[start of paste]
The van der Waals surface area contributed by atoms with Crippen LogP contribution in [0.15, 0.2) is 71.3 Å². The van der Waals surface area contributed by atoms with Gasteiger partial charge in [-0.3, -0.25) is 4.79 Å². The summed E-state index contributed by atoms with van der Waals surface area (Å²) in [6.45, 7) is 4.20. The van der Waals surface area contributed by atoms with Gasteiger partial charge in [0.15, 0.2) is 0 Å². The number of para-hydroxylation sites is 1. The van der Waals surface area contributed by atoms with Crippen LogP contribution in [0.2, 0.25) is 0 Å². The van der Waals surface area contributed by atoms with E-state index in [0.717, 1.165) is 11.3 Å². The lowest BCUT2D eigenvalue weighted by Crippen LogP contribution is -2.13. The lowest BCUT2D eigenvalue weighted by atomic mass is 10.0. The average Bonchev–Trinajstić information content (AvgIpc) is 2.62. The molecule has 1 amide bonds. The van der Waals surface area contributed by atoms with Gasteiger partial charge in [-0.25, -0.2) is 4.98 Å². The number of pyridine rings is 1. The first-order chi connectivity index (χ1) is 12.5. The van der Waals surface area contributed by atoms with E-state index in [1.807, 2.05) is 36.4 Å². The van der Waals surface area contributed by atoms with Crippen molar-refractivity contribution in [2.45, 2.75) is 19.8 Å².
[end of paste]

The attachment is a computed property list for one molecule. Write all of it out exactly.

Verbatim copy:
The van der Waals surface area contributed by atoms with Crippen LogP contribution in [0.15, 0.2) is 71.3 Å². The van der Waals surface area contributed by atoms with Gasteiger partial charge in [-0.3, -0.25) is 4.79 Å². The summed E-state index contributed by atoms with van der Waals surface area (Å²) in [6.45, 7) is 4.20. The van der Waals surface area contributed by atoms with Gasteiger partial charge in [0.15, 0.2) is 0 Å². The number of para-hydroxylation sites is 1. The van der Waals surface area contributed by atoms with Crippen LogP contribution in [0.2, 0.25) is 0 Å². The van der Waals surface area contributed by atoms with E-state index in [0.717, 1.165) is 11.3 Å². The lowest BCUT2D eigenvalue weighted by Crippen LogP contribution is -2.13. The lowest BCUT2D eigenvalue weighted by atomic mass is 10.0. The average Bonchev–Trinajstić information content (AvgIpc) is 2.62. The molecule has 1 amide bonds. The van der Waals surface area contributed by atoms with Gasteiger partial charge in [-0.25, -0.2) is 4.98 Å². The number of pyridine rings is 1. The first-order chi connectivity index (χ1) is 12.5. The van der Waals surface area contributed by atoms with E-state index in [1.807, 2.05) is 36.4 Å². The van der Waals surface area contributed by atoms with Crippen molar-refractivity contribution in [2.45, 2.75) is 19.8 Å².